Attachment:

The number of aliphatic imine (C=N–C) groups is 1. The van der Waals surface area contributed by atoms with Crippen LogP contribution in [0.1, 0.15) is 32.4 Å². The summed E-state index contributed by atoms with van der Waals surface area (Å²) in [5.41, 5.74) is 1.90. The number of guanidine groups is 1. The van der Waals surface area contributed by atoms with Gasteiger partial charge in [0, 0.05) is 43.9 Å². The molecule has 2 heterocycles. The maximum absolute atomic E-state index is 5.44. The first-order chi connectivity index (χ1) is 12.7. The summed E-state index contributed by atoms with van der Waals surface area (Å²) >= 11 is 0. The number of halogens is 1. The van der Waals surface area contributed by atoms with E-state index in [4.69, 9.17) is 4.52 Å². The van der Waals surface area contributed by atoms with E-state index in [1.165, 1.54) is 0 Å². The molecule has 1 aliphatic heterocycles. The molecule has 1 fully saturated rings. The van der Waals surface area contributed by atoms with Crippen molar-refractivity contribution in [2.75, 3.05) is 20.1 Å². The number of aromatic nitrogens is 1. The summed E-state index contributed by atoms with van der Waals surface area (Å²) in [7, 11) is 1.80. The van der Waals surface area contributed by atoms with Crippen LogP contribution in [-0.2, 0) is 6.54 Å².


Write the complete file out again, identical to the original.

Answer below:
The number of aliphatic imine (C=N–C) groups is 1. The van der Waals surface area contributed by atoms with Crippen LogP contribution in [0.1, 0.15) is 32.4 Å². The summed E-state index contributed by atoms with van der Waals surface area (Å²) in [5.41, 5.74) is 1.90. The number of guanidine groups is 1. The van der Waals surface area contributed by atoms with Gasteiger partial charge in [0, 0.05) is 43.9 Å². The molecule has 2 heterocycles. The maximum absolute atomic E-state index is 5.44. The first-order chi connectivity index (χ1) is 12.7. The summed E-state index contributed by atoms with van der Waals surface area (Å²) >= 11 is 0. The number of halogens is 1. The van der Waals surface area contributed by atoms with E-state index in [4.69, 9.17) is 4.52 Å². The van der Waals surface area contributed by atoms with E-state index in [1.165, 1.54) is 0 Å². The molecule has 1 aliphatic heterocycles. The molecule has 1 fully saturated rings. The van der Waals surface area contributed by atoms with Crippen molar-refractivity contribution in [2.75, 3.05) is 20.1 Å². The number of aromatic nitrogens is 1. The summed E-state index contributed by atoms with van der Waals surface area (Å²) in [7, 11) is 1.80. The van der Waals surface area contributed by atoms with Crippen LogP contribution in [-0.2, 0) is 6.54 Å².